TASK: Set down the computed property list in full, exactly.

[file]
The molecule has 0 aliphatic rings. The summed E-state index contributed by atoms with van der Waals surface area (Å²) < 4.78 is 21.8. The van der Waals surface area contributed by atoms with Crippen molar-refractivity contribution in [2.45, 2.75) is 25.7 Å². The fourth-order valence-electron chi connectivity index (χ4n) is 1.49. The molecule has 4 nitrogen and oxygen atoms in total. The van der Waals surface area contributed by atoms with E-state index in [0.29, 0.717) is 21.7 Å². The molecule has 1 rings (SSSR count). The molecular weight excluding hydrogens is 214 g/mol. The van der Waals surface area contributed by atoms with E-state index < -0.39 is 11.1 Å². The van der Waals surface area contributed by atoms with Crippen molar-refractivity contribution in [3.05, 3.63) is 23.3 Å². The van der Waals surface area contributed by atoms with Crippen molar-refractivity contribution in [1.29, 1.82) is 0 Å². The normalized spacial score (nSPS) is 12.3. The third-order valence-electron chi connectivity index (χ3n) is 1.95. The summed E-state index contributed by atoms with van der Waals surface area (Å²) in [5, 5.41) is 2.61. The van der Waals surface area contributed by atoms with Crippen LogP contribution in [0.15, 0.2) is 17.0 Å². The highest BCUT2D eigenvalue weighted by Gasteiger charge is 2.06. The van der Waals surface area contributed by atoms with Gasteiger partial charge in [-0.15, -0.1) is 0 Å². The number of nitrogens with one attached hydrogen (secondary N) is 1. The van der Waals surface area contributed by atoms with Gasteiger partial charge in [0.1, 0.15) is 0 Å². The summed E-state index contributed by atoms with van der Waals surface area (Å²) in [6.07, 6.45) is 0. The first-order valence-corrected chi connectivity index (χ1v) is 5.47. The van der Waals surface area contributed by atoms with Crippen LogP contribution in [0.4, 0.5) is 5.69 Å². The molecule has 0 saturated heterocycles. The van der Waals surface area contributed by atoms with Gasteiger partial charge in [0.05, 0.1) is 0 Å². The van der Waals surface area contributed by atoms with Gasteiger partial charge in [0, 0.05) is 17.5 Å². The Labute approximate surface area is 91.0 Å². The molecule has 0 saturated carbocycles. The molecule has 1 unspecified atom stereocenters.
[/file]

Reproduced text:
The molecule has 0 aliphatic rings. The summed E-state index contributed by atoms with van der Waals surface area (Å²) < 4.78 is 21.8. The van der Waals surface area contributed by atoms with Crippen molar-refractivity contribution in [2.45, 2.75) is 25.7 Å². The fourth-order valence-electron chi connectivity index (χ4n) is 1.49. The molecule has 4 nitrogen and oxygen atoms in total. The van der Waals surface area contributed by atoms with E-state index in [0.29, 0.717) is 21.7 Å². The molecule has 1 rings (SSSR count). The molecular weight excluding hydrogens is 214 g/mol. The van der Waals surface area contributed by atoms with E-state index < -0.39 is 11.1 Å². The van der Waals surface area contributed by atoms with Crippen molar-refractivity contribution in [3.05, 3.63) is 23.3 Å². The van der Waals surface area contributed by atoms with Crippen molar-refractivity contribution in [1.29, 1.82) is 0 Å². The normalized spacial score (nSPS) is 12.3. The third-order valence-electron chi connectivity index (χ3n) is 1.95. The summed E-state index contributed by atoms with van der Waals surface area (Å²) in [5, 5.41) is 2.61. The van der Waals surface area contributed by atoms with Crippen LogP contribution in [0.15, 0.2) is 17.0 Å². The highest BCUT2D eigenvalue weighted by Gasteiger charge is 2.06. The van der Waals surface area contributed by atoms with Gasteiger partial charge in [-0.15, -0.1) is 0 Å². The number of nitrogens with one attached hydrogen (secondary N) is 1. The van der Waals surface area contributed by atoms with Gasteiger partial charge in [0.1, 0.15) is 0 Å². The summed E-state index contributed by atoms with van der Waals surface area (Å²) in [6.07, 6.45) is 0. The first-order valence-corrected chi connectivity index (χ1v) is 5.47. The van der Waals surface area contributed by atoms with Crippen LogP contribution in [0.4, 0.5) is 5.69 Å². The molecule has 0 saturated heterocycles. The van der Waals surface area contributed by atoms with Gasteiger partial charge in [0.05, 0.1) is 0 Å². The van der Waals surface area contributed by atoms with Gasteiger partial charge in [0, 0.05) is 17.5 Å². The Labute approximate surface area is 91.0 Å². The molecule has 0 saturated carbocycles. The molecule has 1 unspecified atom stereocenters.